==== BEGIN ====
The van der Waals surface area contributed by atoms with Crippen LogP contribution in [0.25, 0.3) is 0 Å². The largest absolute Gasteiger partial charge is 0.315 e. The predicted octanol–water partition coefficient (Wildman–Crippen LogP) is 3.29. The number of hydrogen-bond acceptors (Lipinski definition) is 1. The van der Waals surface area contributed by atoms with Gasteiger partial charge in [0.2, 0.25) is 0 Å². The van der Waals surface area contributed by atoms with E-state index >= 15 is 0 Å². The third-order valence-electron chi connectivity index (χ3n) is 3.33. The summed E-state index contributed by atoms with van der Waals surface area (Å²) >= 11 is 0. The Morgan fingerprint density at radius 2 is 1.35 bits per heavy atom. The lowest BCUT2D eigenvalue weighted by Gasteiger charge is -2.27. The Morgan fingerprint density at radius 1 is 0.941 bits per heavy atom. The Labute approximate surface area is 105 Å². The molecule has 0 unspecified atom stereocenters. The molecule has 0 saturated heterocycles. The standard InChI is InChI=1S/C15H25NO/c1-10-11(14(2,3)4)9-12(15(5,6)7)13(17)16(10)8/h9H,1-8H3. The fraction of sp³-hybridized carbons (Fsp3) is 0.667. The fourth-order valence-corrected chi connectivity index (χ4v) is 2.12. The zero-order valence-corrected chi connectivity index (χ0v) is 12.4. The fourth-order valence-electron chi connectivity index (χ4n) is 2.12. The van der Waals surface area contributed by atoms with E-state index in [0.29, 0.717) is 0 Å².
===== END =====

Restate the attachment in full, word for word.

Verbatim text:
The van der Waals surface area contributed by atoms with Crippen LogP contribution in [0.25, 0.3) is 0 Å². The largest absolute Gasteiger partial charge is 0.315 e. The predicted octanol–water partition coefficient (Wildman–Crippen LogP) is 3.29. The number of hydrogen-bond acceptors (Lipinski definition) is 1. The van der Waals surface area contributed by atoms with Gasteiger partial charge in [0.2, 0.25) is 0 Å². The van der Waals surface area contributed by atoms with E-state index >= 15 is 0 Å². The third-order valence-electron chi connectivity index (χ3n) is 3.33. The summed E-state index contributed by atoms with van der Waals surface area (Å²) >= 11 is 0. The Morgan fingerprint density at radius 2 is 1.35 bits per heavy atom. The lowest BCUT2D eigenvalue weighted by Gasteiger charge is -2.27. The Morgan fingerprint density at radius 1 is 0.941 bits per heavy atom. The Labute approximate surface area is 105 Å². The molecule has 0 unspecified atom stereocenters. The molecule has 0 saturated heterocycles. The standard InChI is InChI=1S/C15H25NO/c1-10-11(14(2,3)4)9-12(15(5,6)7)13(17)16(10)8/h9H,1-8H3. The fraction of sp³-hybridized carbons (Fsp3) is 0.667. The fourth-order valence-corrected chi connectivity index (χ4v) is 2.12. The zero-order valence-corrected chi connectivity index (χ0v) is 12.4. The fourth-order valence-electron chi connectivity index (χ4n) is 2.12. The van der Waals surface area contributed by atoms with E-state index in [0.29, 0.717) is 0 Å².